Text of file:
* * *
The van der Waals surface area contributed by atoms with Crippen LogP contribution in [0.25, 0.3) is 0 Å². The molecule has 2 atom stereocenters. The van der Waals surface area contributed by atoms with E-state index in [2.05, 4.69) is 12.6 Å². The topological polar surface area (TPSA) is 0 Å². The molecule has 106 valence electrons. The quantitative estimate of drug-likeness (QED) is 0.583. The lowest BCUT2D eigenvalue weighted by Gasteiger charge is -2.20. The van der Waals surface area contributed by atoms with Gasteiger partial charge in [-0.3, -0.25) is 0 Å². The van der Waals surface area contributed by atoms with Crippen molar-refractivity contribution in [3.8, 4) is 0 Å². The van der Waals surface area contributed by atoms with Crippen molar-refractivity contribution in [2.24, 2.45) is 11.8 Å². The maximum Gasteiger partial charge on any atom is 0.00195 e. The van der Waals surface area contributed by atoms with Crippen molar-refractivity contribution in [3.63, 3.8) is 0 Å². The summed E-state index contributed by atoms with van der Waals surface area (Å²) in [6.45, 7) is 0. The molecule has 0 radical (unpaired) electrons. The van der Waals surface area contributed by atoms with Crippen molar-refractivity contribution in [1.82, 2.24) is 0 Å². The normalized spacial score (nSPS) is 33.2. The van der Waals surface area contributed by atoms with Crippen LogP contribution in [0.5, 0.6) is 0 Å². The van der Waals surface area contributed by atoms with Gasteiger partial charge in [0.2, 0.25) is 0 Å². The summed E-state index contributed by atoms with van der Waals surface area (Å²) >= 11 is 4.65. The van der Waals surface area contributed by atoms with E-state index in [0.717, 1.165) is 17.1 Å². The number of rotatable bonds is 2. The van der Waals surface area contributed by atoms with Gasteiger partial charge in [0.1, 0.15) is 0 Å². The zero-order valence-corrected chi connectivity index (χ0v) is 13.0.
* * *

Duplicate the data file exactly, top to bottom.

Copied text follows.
The van der Waals surface area contributed by atoms with Crippen LogP contribution in [0.25, 0.3) is 0 Å². The molecule has 2 atom stereocenters. The van der Waals surface area contributed by atoms with E-state index in [2.05, 4.69) is 12.6 Å². The topological polar surface area (TPSA) is 0 Å². The molecule has 106 valence electrons. The quantitative estimate of drug-likeness (QED) is 0.583. The lowest BCUT2D eigenvalue weighted by Gasteiger charge is -2.20. The van der Waals surface area contributed by atoms with Gasteiger partial charge in [-0.3, -0.25) is 0 Å². The van der Waals surface area contributed by atoms with Crippen molar-refractivity contribution in [3.8, 4) is 0 Å². The van der Waals surface area contributed by atoms with Crippen molar-refractivity contribution in [2.24, 2.45) is 11.8 Å². The maximum Gasteiger partial charge on any atom is 0.00195 e. The van der Waals surface area contributed by atoms with Crippen molar-refractivity contribution in [3.63, 3.8) is 0 Å². The summed E-state index contributed by atoms with van der Waals surface area (Å²) in [6.45, 7) is 0. The molecule has 0 radical (unpaired) electrons. The van der Waals surface area contributed by atoms with Crippen molar-refractivity contribution in [1.82, 2.24) is 0 Å². The normalized spacial score (nSPS) is 33.2. The van der Waals surface area contributed by atoms with Crippen LogP contribution in [0.5, 0.6) is 0 Å². The van der Waals surface area contributed by atoms with Gasteiger partial charge in [0.2, 0.25) is 0 Å². The summed E-state index contributed by atoms with van der Waals surface area (Å²) >= 11 is 4.65. The van der Waals surface area contributed by atoms with E-state index in [0.717, 1.165) is 17.1 Å². The number of rotatable bonds is 2. The van der Waals surface area contributed by atoms with Gasteiger partial charge in [0.1, 0.15) is 0 Å². The zero-order valence-corrected chi connectivity index (χ0v) is 13.0.